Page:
Third-quarter profit rose to $10.33 billion, or $2.13 a share, from $7.35 billion, or $1.44, a year earlier, the Irving, Tex.-based company said Thursday in a Business Wire statement. The per-share result was in line with the average estimate of 19 analysts in a Bloomberg survey. Sales rose 32 percent, to $125 billion.
“These guys keep pushing the oil out and selling it like it’s going out of style,” Douglas Ober, who manages $1.6 billion at Adams Express Co. and Petroleum & Resources Corp. in Baltimore.
The last time Exxon’s quarterly profit exceeded $10 billion for three consecutive periods was 2008, when Brent oil touched a record of $147.50 a barrel and the company reaped $45.22 billion in full-year net income. So far this year, Exxon shares have risen 12 percent, poised for the best annual performance since 2007.
Exxon’s 41 percent profit increase was the second-largest among major oil companies that have announced third-quarter results. Only Royal Dutch Shell, the world’s third-largest energy company by market value, boasted a larger jump, by doubling net income to $7 billion.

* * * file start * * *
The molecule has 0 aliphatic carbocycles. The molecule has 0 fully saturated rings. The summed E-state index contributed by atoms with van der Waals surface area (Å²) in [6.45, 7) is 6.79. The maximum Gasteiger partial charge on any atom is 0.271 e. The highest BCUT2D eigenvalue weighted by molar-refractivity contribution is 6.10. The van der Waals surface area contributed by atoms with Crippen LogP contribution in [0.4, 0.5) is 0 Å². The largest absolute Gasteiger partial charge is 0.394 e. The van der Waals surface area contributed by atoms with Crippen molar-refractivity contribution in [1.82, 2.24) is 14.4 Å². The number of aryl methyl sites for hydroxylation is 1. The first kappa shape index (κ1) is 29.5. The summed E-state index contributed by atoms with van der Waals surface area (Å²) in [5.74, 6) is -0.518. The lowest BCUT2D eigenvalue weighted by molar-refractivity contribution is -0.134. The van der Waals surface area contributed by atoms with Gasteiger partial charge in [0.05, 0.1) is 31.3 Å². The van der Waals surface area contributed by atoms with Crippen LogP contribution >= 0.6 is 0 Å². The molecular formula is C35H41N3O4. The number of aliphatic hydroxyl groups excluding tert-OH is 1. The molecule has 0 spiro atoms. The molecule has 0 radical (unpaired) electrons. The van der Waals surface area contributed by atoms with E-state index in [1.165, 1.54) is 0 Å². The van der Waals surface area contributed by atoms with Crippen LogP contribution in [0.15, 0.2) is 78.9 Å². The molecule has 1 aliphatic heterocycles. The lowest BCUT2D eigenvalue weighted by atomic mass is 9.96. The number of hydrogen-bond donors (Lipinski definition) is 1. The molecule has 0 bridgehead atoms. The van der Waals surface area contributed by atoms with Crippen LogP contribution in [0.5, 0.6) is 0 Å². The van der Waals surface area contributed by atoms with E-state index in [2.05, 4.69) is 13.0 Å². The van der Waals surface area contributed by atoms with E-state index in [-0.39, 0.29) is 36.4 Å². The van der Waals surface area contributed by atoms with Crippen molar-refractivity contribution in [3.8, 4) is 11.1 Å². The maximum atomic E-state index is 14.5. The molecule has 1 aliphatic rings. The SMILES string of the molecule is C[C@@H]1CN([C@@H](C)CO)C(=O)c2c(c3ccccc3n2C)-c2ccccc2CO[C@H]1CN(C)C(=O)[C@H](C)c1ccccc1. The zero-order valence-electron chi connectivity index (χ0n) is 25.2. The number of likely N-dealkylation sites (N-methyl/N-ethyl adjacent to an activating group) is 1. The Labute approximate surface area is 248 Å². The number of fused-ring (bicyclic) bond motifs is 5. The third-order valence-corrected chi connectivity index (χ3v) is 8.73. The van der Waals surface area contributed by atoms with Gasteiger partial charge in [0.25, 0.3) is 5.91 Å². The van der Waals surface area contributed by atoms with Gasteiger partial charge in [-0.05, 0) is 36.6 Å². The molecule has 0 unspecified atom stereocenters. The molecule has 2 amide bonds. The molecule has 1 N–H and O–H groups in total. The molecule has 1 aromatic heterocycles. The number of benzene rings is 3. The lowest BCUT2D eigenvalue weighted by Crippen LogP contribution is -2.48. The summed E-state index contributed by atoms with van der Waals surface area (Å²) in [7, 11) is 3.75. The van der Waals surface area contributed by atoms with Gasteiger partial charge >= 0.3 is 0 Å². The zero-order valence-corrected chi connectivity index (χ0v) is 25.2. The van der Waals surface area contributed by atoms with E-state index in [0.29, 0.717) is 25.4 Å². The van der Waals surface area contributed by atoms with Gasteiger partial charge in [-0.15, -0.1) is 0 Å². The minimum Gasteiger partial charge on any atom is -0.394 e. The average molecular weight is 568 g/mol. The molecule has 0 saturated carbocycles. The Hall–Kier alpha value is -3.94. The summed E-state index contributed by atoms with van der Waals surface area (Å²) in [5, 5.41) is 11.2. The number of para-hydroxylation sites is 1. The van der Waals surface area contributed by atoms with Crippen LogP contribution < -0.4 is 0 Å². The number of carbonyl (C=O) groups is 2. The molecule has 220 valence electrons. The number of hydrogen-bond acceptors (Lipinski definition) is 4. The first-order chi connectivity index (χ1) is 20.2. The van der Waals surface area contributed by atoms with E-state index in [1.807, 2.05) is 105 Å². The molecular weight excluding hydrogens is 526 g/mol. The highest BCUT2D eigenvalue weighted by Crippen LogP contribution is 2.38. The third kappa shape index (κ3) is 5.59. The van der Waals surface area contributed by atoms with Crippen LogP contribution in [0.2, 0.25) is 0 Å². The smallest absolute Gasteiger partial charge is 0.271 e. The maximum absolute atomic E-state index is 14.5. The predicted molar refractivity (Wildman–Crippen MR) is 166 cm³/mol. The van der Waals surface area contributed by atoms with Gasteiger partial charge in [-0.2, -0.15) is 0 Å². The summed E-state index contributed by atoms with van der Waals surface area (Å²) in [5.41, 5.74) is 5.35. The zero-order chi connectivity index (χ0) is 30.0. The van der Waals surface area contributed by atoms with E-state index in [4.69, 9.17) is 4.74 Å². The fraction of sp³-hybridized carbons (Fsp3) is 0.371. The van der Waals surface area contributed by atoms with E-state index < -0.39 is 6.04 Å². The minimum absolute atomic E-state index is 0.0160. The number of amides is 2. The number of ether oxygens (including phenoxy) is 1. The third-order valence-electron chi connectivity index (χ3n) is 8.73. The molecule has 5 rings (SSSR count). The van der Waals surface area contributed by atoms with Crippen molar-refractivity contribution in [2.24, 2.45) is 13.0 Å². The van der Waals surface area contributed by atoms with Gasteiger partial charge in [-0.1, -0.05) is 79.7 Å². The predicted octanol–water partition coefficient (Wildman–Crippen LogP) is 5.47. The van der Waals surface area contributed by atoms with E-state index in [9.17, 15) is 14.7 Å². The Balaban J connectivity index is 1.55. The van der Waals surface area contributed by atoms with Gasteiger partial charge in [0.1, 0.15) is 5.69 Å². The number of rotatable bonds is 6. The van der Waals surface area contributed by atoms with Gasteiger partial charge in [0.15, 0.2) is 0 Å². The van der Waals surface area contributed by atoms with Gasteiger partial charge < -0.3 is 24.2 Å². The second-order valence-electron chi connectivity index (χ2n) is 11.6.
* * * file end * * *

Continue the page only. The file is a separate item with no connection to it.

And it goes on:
State-controlled PetroChina lifted third-quarter profit by 7.8 percent. BP, owner of the Macondo well that erupted last year in the Gulf of Mexico, posted a 3.6 percent decline in net income. ConocoPhillips, based in Houston, said third-quarter profit fell 14 percent.
Rounding out the largest international oil companies, Chevron and France’s Total SA are scheduled to announce results Friday, followed by Rio de Janeiro-based Petroleo Brasileiro next month.
Brent crude futures, the benchmark for two-thirds of the world’s oil, jumped 46 percent during the July-through-September period to average $112.09 a barrel.
Exxon chief executive Rex Tillerson plans to spend as much as $37 billion this year to find untapped oil and gas reserves, construct gas-export terminals and expand refineries and chemical plants.